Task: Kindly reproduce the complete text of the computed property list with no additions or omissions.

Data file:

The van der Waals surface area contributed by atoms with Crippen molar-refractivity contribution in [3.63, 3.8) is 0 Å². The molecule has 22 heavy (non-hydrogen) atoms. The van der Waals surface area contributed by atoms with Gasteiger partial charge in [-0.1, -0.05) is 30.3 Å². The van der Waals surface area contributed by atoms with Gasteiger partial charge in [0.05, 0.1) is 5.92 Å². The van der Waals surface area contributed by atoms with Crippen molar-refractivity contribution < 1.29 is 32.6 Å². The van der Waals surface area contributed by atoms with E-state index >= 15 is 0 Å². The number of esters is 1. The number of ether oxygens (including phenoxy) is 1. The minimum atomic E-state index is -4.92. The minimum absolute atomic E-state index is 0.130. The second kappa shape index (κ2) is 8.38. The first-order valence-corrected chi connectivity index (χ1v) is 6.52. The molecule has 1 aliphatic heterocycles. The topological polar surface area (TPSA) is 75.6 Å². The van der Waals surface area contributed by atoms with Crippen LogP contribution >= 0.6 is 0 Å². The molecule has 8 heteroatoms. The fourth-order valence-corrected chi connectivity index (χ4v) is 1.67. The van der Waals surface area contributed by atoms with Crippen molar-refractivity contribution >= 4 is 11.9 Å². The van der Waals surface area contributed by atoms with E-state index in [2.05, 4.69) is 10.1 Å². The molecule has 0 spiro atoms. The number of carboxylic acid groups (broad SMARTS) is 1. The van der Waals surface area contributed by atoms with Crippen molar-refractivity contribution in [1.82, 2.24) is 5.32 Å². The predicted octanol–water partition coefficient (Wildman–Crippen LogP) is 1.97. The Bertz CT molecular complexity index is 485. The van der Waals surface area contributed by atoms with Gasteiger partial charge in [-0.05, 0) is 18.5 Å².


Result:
The van der Waals surface area contributed by atoms with Crippen molar-refractivity contribution in [3.63, 3.8) is 0 Å². The molecule has 22 heavy (non-hydrogen) atoms. The van der Waals surface area contributed by atoms with Gasteiger partial charge in [-0.1, -0.05) is 30.3 Å². The van der Waals surface area contributed by atoms with Gasteiger partial charge in [0.05, 0.1) is 5.92 Å². The van der Waals surface area contributed by atoms with Crippen molar-refractivity contribution < 1.29 is 32.6 Å². The van der Waals surface area contributed by atoms with E-state index >= 15 is 0 Å². The number of esters is 1. The number of ether oxygens (including phenoxy) is 1. The minimum atomic E-state index is -4.92. The minimum absolute atomic E-state index is 0.130. The second kappa shape index (κ2) is 8.38. The first-order valence-corrected chi connectivity index (χ1v) is 6.52. The molecule has 1 aliphatic heterocycles. The topological polar surface area (TPSA) is 75.6 Å². The van der Waals surface area contributed by atoms with Crippen LogP contribution >= 0.6 is 0 Å². The molecule has 8 heteroatoms. The fourth-order valence-corrected chi connectivity index (χ4v) is 1.67. The van der Waals surface area contributed by atoms with Crippen molar-refractivity contribution >= 4 is 11.9 Å². The van der Waals surface area contributed by atoms with E-state index in [2.05, 4.69) is 10.1 Å². The molecule has 0 spiro atoms. The number of carboxylic acid groups (broad SMARTS) is 1. The van der Waals surface area contributed by atoms with Crippen molar-refractivity contribution in [1.82, 2.24) is 5.32 Å². The predicted octanol–water partition coefficient (Wildman–Crippen LogP) is 1.97. The Bertz CT molecular complexity index is 485. The van der Waals surface area contributed by atoms with Gasteiger partial charge in [-0.05, 0) is 18.5 Å².